If your goal is to shoot a big buck, you might have to go to extreme measures. You will need quite a lot of digging for the environment, location and weather. And without proper experience or guides, you cannot do a lot in big buck hunting. So, we are going to provide some essential and easy to follow big-buck hunting tips and guide here in this article.
You will almost certainly expend a great deal of time and energy researching about the game. Like knowing a bi on big-buck behavior and scouting the best hunting areas.
You might have to hunt far from home, and you might have to book an outfitter. You also might have to rethink your hunting strategy. Following these hunting tips might help you put a brute buck in your sights.
A thorough review of record books, such as those produced by the Boone and Crockett and Pope and Young clubs will not only show you which states and provinces are producing the most record class bucks but also which individual counties or parishes are best.
Plus, the year the animals were taken will be listed, which shows you which areas are hot now, not 10 years ago.
After reviewing the record books, check with area wildlife managers to learn more about the local deer herd. Ideally, the area should have a low number of deer. Too many deer in a given area forces them to compete for limited food. However, few deer on the range gives deer an abundant food supply, which helps them grow larger.
You may invest thousands of dollars and countless hours preparing for your hunt. When your buck of lifetime steps in your sights, don’t blow your chance.
Practicing often with your bow or gun in real hunting situations is cheap insurance when the moment of truth finally arrives.
Sometime, big buck hunting tips will not do everything. You must also take care of other elements. Make sure your equipment, including clothing, footwear, bow, bow rest, gun, ammunition, arrows, binoculars and other accessories, are up to the challenge.
When you’re sitting on the stand during downpour thousands of miles from home during the peak of the rut is not the time to find out your binoculars are fogging up and your rainwear isn’t as good as you thought it was. Test your gear before your hunt, and buy the best equipment you can afford.
First off, in some states, you are only allowed to shoot one buck each season. If you fill your tag with a buck that doesn’t quite meet your standards, your season is over, and so is your quest for a big buck. If you pass on a small buck, if nothing else, you give it a chance to become a larger buck.
Plus, you never know when Mr. Big could be skulking right behind the little guy. If you’re serious about shooting a big deer, convince yourself that you’re shooting a wall-hanger or nothing.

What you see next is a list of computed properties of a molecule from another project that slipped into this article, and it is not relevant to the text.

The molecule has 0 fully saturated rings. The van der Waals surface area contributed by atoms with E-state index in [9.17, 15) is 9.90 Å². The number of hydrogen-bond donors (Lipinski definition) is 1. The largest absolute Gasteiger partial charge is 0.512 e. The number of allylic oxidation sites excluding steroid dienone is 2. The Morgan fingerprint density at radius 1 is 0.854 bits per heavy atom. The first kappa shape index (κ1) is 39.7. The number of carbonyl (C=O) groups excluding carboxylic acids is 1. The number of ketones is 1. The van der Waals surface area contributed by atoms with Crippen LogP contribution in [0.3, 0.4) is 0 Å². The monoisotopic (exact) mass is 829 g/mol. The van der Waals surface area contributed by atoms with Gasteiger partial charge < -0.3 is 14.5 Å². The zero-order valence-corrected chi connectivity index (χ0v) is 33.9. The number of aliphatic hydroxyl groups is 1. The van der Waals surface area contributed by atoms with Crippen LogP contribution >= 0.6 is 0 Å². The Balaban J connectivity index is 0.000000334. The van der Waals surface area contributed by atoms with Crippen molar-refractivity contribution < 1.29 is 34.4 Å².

When a buck walks in front of you, you’ll probably only have a few seconds to decide whether to shoot or pass. In these times, you need to judge the chance.
The tips of the “Safarior” expert is to practice judging deer every chance you get, whether it’s in magazines, videos, deer shows or in the field. This will help you make an accurate snap-decision when it really counts.
Hunt closer to bedding areas in the evening. The first deer you’ll see coming out to feed on an evening hunt is usually doing and fawns. Young bucks may show up soon after. However, big bucks routinely wait until after the cover of darkness to feed.
They often leave their bedding areas during the last few minutes of daylight, then wait in staging areas within heavy cover until they’re sure it’s safe to walk out into the open. If you set up your stand in these staging areas, you might see bucks you’d never otherwise see hunting along a field edge.
This certainly isn’t news to anyone, but during the rut is probably the best time to tag a wall-hanger buck. Bucks normally do not let down their guard in their relentless search for estrous. In this case, our big buck hunting tips is to check carefully their behavior.
However, they love roaming the woods at all hours of the day. You’re likely to see bucks this time of the year you never knew existed in your area.
You’re not likely to find a bragging-sized buck on heavily hunted land, public or private. However, that’s not to say you can’t find a bruiser buck in such a place. The key is to get away from the crowds. Get a mile from the road or more, and you’re likely to have the spot to yourself.
Or, perhaps, find a place that other hunters ignore. Old, smart bucks will frequent some pretty unusual places to duck the crowds; you should too.
Topographic maps and aerial photos can give you a quick indication of the terrain features in a given area, but it also pays to get out into the woods and spend time during the off-season getting to know your hunting area.
Late winter and early spring are good times to learn the lay of the land without disturbing deer during the hunting season.
Signs from last fall, like rubs and scrapes, will still be visible. Plus, you may be able to find sheds, proving that a large buck has survived the hunting season. This information will help you plan your fall hunt without disturbing a buck during hunting season.
If you’re booking a hunt with an outfitter, make sure you’re getting what you pay for. Ask the outfitter for a list of past clients, and ask the clients about the quality of their hunts.
Ask whether there were too many hunters in camp, if the area was overhunted, whether the outfitter made an honest effort to get them a deer and whether the caliber of bucks met the client’s expectations.
Shooting a trophy buck takes dedication and a commitment to sticking to your goals. Don’t be afraid to sit in your stand another hour, or to hunt all day, even in the worst weather. You never know when your buck of a lifetime will be on the move. Keep a positive attitude and in the end, things may pay off.